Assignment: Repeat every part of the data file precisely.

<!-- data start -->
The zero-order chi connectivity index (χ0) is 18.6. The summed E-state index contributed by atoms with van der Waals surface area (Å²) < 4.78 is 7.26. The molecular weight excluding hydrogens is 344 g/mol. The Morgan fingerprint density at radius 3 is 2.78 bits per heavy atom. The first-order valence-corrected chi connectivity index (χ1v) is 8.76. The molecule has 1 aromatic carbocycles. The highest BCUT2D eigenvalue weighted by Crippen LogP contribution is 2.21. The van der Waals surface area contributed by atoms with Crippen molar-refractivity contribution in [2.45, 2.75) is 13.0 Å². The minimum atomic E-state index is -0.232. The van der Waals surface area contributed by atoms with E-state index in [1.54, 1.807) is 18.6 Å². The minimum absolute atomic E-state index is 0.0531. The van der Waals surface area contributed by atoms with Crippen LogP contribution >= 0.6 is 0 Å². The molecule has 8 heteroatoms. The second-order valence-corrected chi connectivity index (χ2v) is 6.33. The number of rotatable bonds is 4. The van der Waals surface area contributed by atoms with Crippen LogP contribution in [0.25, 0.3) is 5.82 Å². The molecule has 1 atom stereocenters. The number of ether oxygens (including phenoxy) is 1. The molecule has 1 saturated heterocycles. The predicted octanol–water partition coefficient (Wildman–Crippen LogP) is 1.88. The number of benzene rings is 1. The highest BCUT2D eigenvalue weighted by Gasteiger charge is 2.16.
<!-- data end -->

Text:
The zero-order chi connectivity index (χ0) is 18.6. The summed E-state index contributed by atoms with van der Waals surface area (Å²) < 4.78 is 7.26. The molecular weight excluding hydrogens is 344 g/mol. The Morgan fingerprint density at radius 3 is 2.78 bits per heavy atom. The first-order valence-corrected chi connectivity index (χ1v) is 8.76. The molecule has 1 aromatic carbocycles. The highest BCUT2D eigenvalue weighted by Crippen LogP contribution is 2.21. The van der Waals surface area contributed by atoms with Crippen molar-refractivity contribution in [2.45, 2.75) is 13.0 Å². The minimum atomic E-state index is -0.232. The van der Waals surface area contributed by atoms with E-state index in [1.54, 1.807) is 18.6 Å². The minimum absolute atomic E-state index is 0.0531. The van der Waals surface area contributed by atoms with Crippen LogP contribution >= 0.6 is 0 Å². The molecule has 8 heteroatoms. The second-order valence-corrected chi connectivity index (χ2v) is 6.33. The number of rotatable bonds is 4. The van der Waals surface area contributed by atoms with Crippen LogP contribution in [0.25, 0.3) is 5.82 Å². The molecule has 1 atom stereocenters. The number of ether oxygens (including phenoxy) is 1. The molecule has 1 saturated heterocycles. The predicted octanol–water partition coefficient (Wildman–Crippen LogP) is 1.88. The number of benzene rings is 1. The highest BCUT2D eigenvalue weighted by Gasteiger charge is 2.16.